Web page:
Warpaint were another highlight from Friday.  An all-girl band (I'm just sayin') that rocks the way they do?  Yeah, gimmie more of that.  And their drummer was just beating those things mercilessly, she was one of the best drummers all weekend.  How often do you say that about a band?  Their original stuff was fantastic, but they did a really haunting cover of the old Motown classic My Guy that really stuck with me.

Warpaint @ Coachella 2011

Headed back to the main stage to catch what we could of the end of Cee Lo Green's set.  Let me tell you, he gave it all he had, and as far as I know the band did too, but you couldn't hear anything but his voice and the drums.  Occasionally you'd hear some bass, but the sound was totally, unforgivably FUCKED UP for that set.  I'm so sorry, Cee Lo, some asshole passed us screaming "Cee Lo is bullshit!"  but he obviously is a turd and doesn't get it.  When Cee Lo was about to leave the stage, he called out, "I know you're pissed!  I'm pissed too!!  Tell 'em!" he encouraged, which resulted in the crowd giving a loud BOO to the soundman.  Then the soundman cut his mic, and he walked off stage, and you could tell this man was about as mad as he gets.  SPOILER ALERT:  The sound was pretty awful on the main stage for several acts.

Tame Impala on the Outdoor stage was next, and they performed very well.  I like them live about as much as I like their album stuff.  OK.  But I'll give them props for playing well.

Next, we took advantage of a recent development at Coachella, INS AND OUTS!!  Man, let me tell you, walking to the car and back was better than some bands I've seen (think Sly Stone), and really provided a nice break in the day.  Highly recommended if you've got a hole in your schedule and know for sure the world won't end if you don't catch any band during that time.

We got back inside in time to catch a good chunk of Interpol, but we couldn't get anywhere near the stage.  We hung out behind the sound booth, and I remember saying out loud that I always forget how much I like them until I see them live.  Solid performance with lots of early material from Turn On the Bright Lights and Antics.

Cut Copy were another highlight of Friday's festival.  The Mojave tent was spilling over it was so full, and it was the loudest tent crowd for the whole weekend.  They did a great smattering of old and new stuff, and I personally like pretty much everything I've ever heard from them, so it was a very solid set from one of the festival's best dance-rock bands.

We caught about three songs from Crystal Castles on the Outdoor stage after that.  I'd heard they sucked in 2009, and figured they had something to prove.  Their new album is fantastic, so I figured it was worth a shot.  Well, it was interesting.  The singer threw herself into the crowd during the second song.  But as I was discussing with Trent from Dallas (whom I met at Leftfield on Sunday), she doesn't really fit the band very well sometimes.  Screaming over electronica is a thing, but it's just not usually a GOOD thing.  Plus the wind may have been messing up the sound as we were pretty far back, so I can't dis 'em too much.

Headed to Sahara to catch Sasha's set.  I'm really not sure what he's calling the stuff he's spinning these days, but I'd call it "progressive techno" or something similar.  Techno is categorized by lots of percussion and absolutely no soul whatsoever, so that's why I'm calling that spade a spade.  It was technically perfect, but hey, anyone with a laptop and Ableton or Traktor or whatever can make that happen these days.  I wish I could say I liked it, but it was a little disappointing.  Sorry Sasha, I love ya for your melodic, psychedelic progressive house (see: Shpongle review on Sunday).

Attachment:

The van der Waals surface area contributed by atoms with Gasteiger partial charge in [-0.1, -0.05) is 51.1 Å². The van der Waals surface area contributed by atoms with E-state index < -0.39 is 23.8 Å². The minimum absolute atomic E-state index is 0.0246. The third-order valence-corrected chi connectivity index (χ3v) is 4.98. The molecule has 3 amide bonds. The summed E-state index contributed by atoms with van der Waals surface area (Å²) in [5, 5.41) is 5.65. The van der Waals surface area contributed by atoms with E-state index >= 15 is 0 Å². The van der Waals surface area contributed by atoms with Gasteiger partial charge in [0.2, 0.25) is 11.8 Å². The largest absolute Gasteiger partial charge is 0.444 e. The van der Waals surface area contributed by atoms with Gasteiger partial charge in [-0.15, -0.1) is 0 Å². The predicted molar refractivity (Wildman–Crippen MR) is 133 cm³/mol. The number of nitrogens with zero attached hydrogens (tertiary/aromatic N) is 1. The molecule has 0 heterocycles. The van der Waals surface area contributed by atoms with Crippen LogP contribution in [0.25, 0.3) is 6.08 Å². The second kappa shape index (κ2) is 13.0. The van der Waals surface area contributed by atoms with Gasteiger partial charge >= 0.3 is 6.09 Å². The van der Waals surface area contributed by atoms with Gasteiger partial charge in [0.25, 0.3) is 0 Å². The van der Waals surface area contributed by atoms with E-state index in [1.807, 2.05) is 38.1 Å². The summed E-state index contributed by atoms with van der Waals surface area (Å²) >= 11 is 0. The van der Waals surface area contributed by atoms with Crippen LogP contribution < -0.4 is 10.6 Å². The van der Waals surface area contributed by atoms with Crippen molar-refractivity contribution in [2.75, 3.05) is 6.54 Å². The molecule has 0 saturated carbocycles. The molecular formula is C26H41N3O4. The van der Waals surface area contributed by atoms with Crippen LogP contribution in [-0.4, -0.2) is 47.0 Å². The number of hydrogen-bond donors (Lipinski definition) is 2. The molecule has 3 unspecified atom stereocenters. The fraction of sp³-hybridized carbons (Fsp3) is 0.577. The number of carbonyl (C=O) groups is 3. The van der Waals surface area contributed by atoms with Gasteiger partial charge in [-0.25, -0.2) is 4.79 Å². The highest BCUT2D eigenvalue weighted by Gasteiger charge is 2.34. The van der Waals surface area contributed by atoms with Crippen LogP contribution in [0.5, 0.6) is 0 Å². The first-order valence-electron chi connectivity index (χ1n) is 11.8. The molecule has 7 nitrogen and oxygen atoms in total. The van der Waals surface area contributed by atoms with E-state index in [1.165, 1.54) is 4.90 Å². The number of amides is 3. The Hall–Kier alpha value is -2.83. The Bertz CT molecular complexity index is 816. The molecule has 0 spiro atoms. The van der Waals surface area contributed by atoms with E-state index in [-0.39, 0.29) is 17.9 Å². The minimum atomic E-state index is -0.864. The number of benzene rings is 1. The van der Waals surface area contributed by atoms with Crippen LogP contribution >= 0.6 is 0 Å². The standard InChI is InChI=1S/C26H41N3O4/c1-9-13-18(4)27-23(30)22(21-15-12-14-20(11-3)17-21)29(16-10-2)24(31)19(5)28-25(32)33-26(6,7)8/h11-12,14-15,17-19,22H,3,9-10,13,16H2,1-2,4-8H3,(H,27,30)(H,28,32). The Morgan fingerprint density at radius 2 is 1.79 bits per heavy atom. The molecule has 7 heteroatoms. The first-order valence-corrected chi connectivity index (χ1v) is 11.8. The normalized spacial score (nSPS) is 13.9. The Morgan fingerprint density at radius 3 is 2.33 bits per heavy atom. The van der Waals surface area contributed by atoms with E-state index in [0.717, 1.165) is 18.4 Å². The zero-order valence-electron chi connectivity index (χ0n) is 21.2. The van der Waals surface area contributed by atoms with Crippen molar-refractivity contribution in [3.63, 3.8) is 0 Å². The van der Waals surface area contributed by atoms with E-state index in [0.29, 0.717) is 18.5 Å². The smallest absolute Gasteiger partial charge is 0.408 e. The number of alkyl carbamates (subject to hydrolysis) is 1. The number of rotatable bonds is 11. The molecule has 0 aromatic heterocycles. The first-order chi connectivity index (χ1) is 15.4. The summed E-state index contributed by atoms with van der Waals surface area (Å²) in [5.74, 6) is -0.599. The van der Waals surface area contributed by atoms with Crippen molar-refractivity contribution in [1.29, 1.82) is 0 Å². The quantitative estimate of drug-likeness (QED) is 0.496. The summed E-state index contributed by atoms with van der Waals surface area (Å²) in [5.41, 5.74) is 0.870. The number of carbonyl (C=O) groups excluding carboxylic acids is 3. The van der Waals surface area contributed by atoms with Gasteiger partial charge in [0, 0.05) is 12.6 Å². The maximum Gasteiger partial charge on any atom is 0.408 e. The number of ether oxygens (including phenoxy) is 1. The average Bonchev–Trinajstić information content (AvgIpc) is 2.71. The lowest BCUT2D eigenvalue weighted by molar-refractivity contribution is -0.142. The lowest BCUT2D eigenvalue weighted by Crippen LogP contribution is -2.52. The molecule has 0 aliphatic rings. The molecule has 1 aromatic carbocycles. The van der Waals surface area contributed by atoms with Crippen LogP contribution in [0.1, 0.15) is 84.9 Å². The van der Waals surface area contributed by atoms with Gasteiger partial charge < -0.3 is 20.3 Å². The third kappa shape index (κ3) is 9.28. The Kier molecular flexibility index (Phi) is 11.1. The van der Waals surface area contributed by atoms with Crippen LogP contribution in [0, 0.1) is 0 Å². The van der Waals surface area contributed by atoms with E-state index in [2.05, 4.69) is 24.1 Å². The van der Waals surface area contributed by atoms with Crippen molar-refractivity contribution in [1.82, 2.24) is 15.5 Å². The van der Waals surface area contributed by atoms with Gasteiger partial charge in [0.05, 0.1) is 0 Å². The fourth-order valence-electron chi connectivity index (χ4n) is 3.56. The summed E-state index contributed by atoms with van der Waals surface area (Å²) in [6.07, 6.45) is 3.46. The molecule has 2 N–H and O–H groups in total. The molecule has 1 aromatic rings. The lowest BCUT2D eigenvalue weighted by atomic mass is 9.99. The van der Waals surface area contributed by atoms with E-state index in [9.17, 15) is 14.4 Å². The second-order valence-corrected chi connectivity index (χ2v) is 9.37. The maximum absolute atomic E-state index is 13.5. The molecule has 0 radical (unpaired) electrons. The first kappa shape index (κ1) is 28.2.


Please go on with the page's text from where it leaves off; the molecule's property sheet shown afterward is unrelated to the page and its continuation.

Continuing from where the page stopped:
Sasha @ Coachella 2011

Chemical Brothers were the final disappointment of the night.  After waiting at the main stage for over an hour, we decided that 40 minutes late was asking a little too much of the fans.  Plus, there were half a dozen choads with flashlights poking around stage left, going, "Duh, um, uh, duhhhhh," so we figured it was the Coachella Stage Curse and headed out.  Of course ten seconds after we got out of the area proper they started up, but by then I'd made my peace with saying "fuck it," and we headed back to the car.

It took us the longest to get out of the lot Friday, a full 20 minutes, only because Friday's the worst day for everything, pretty much.  Coachella really needs to have a little more long-term memory and own the fact that there have been a full MONTH of days' worth of this festival (plus Stagecoach and now this "Big 4" metal and pukefest they're having coming up), and they just need to remember what they did right on Saturday and Sunday that they didn't on Friday.

Tuesday, April 12, 2011

Coachella 2011 - Answer Key, Version 1.0

This is what I'm thinking we'll see. Not too many hard decisions, but those are marked with a /:


!!! / Black Joe Lewis >> Ozomatil / Omar Rodriguez-Lopez >> Cee Lo / Warpaint >> Tame Impala >> Interpol / Cut Copy >> Crystal Castles >> Sasha >> Chemical Brothers


Trampled by Turtles >> Long fucking lunch >> Gogol Bordello >> Two Door Cinema Club / Erykah Badu >> Broken Social Scene >> Bright Eyes / Elbow >> Shpongle >> Wire / B.A.D. / Swell Season >> Paul van Dyk / Animal Collective >> Arcade Fire


Sleep in / smoke in some fucking tent for hours / wander around >> Delorean / Green Velvet >> Thunderball >> CSS >> Long-ass dinner >> Sven Vath >> DFA 1979 / Joy Orbison >> Trentemoller >> Ratatat >> LEFTFIELD >> Kanye West

Subject to change.

Coachella 2011 Schedule is UP!

There's a saying, In the world of the blind, the one-eyed man is king.

And in the world of the shitty lineup, you don't have too many complaints about missing one act for another.

Set times

More soon.